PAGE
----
Board Diversity
Reference Library - Advanced Search


** To make multiple selections, select the first criterion and then press and hold the Ctrl Key **
1- 1 of 1 Search Results for:
Libraries:   Staff Interpretation Letters
Filters:   All Years; Shareholder Approval; All
Search   Clear

Expand All Printer Friendly View Mailto Link 
Page: 1 of 1
Frequently Asked Questions
  Staff Interpretation Letter 2012-9  
Identification Number 1071
This is in response to your correspondence regarding whether an issuance of the Partnership’s common units to the New Company would be treated as a public offering for purposes of IM-5635-3 and, therefore, not subject to the shareholder approval requirements of Rule 5635.

The Partnership, whose common units (the “Units”) have been listed on NASDAQ for several years, is treated as a partnership for federal income tax purposes. As such, the Partnership pays no federal income tax but, instead, its income and deductions are allocated to the holders of the Units who, in turn, are taxed on their share of the Partnership’s net income. This tax treatment is unattractive to many investors due to the complexity and administrative burden it adds to the tax-filing process. In addition, you stated that this structure effectively precludes most tax-exempt investors (including IRAs and other tax-exempt retirement accounts) from investing in the Partnership’s Units because they would be subject to unrelated business income tax, which could cause them to lose their tax-exempt status. Similarly, you stated that this structure precludes most non-U.S. investors from owning Units because it would require that they file U.S. federal and state income tax returns and may cause them to be subject to taxes on other, unrelated, income. You stated that this tax treatment inhibits the Partnership’s ability to raise capital or finance acquisitions through Unit issuances. As explained below, the structure of the New Company and the sale of Units by the Partnership to the New Company (the “Unit Sale”) were designed to offer investors a means to indirectly invest in Units while avoiding the tax treatment associated with direct ownership.

The sole business function of the New Company, which is organized as a corporation, is to own Units, and it expects to have no assets or operations other than those related to its interest in the Partnership. The New Company is required under its governing documents to maintain a one-to-one relationship between the number of Units it owns and the number of shares of its common stock outstanding (the “Shares”). The holders of the Shares have voting and economic rights intended to put them in the same position as direct holders of the Units. For example, all matters submitted to a vote of the Units will also be submitted to a vote of the Shares, and the New Company is required to vote the Units it holds proportionately at the direction of the holders of the Shares (including non-votes and abstentions). In addition, holders of Shares will be entitled to receive dividends of the cash distributions that the New Company receives on the Units it holds, net of reserves for income taxes payable by the New Company.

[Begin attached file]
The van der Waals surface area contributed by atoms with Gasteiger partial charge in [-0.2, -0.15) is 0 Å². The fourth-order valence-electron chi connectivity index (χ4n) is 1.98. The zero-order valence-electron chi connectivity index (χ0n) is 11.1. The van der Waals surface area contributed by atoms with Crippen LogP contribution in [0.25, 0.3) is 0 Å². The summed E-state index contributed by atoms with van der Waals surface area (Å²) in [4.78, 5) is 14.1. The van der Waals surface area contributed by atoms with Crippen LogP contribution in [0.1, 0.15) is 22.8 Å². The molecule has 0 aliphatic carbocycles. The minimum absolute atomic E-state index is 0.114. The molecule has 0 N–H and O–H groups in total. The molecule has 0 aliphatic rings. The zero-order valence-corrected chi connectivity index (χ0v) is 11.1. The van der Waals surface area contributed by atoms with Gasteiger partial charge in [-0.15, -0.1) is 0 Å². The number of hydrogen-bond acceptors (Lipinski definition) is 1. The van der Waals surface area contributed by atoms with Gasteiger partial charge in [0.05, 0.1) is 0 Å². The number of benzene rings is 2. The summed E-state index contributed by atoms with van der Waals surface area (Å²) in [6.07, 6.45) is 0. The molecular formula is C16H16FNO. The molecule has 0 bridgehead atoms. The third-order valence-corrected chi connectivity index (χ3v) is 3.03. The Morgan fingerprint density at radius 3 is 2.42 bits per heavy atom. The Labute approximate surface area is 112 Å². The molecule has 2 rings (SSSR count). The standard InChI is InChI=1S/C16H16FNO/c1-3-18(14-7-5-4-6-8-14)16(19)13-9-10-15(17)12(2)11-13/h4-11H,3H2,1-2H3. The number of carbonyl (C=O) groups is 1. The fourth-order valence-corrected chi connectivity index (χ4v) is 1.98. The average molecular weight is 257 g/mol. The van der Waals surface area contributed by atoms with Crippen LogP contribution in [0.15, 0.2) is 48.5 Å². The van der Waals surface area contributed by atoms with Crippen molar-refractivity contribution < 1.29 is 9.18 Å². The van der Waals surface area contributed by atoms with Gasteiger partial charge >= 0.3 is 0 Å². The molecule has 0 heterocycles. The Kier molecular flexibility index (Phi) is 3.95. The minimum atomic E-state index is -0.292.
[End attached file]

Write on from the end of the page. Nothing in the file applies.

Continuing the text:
The New Company recently completed an initial public offering (the “IPO”) using a syndicate of major investment banks, which was underwritten on a firm commitment basis. The prospectus relating to the IPO included the same information regarding the business, financial condition and results of operation of the Partnership, including historical financial statements, as is required for an offering of Units. The IPO was marketed as an indirect offering of Units, focusing on the business and operations of the Partnership and the distribution history associated with the Units. Under the federal securities laws, the IPO was considered a deemed offering of Units, and the registration statement used was a joint filing of the Partnership and the New Company, which also registered the sale of Units to the public. The entire net proceeds of the IPO were used to purchase a number of newly issued Units in the Unit Sale equal to the number of the New Company’s Shares sold in the offering. The price per Unit the New Company paid was equal to the net proceeds received per share in the offering.

Following our review of the information you submitted, we have concluded that the Unit Sale, as described above, was a public offering under the Rule, and, therefore, not subject to NASDAQ’s shareholder approval requirements. We have reached this conclusion because, as explained above: (i) the Unit Sale was, in all material respects, equivalent to a sale of those Units to the purchasers of Shares in the IPO, who enjoy all economic and voting rights associated with those Units; (ii) the sale of Shares in the IPO was a public offering, which was broadly marketed and conducted by a syndicate of investment banks on a firm commitment basis in reliance on a joint-registration statement fully describing both the IPO and the Unit Sale; and (iii) the price paid for the Units was substantially the same as if they had been sold by the Partnership in a typical follow-on offering.

Publication Date*: 2/19/2013 Mailto Link Identification Number: 1071
Page: 1 of 1
App Store       Google Play       Listing Center Content RSS Feed
The Nasdaq Stock Market, Nasdaq, The Nasdaq Global Select Market, The Nasdaq Global Market, The Nasdaq Capital Market, ExACT and Exchange Analysis and Compliance Tracking system are trademarks of Nasdaq, Inc.
FINRA® and Financial Industry Regulatory Authority, Inc.® are registered trademarks of Financial Industry Regulatory Authority, Inc.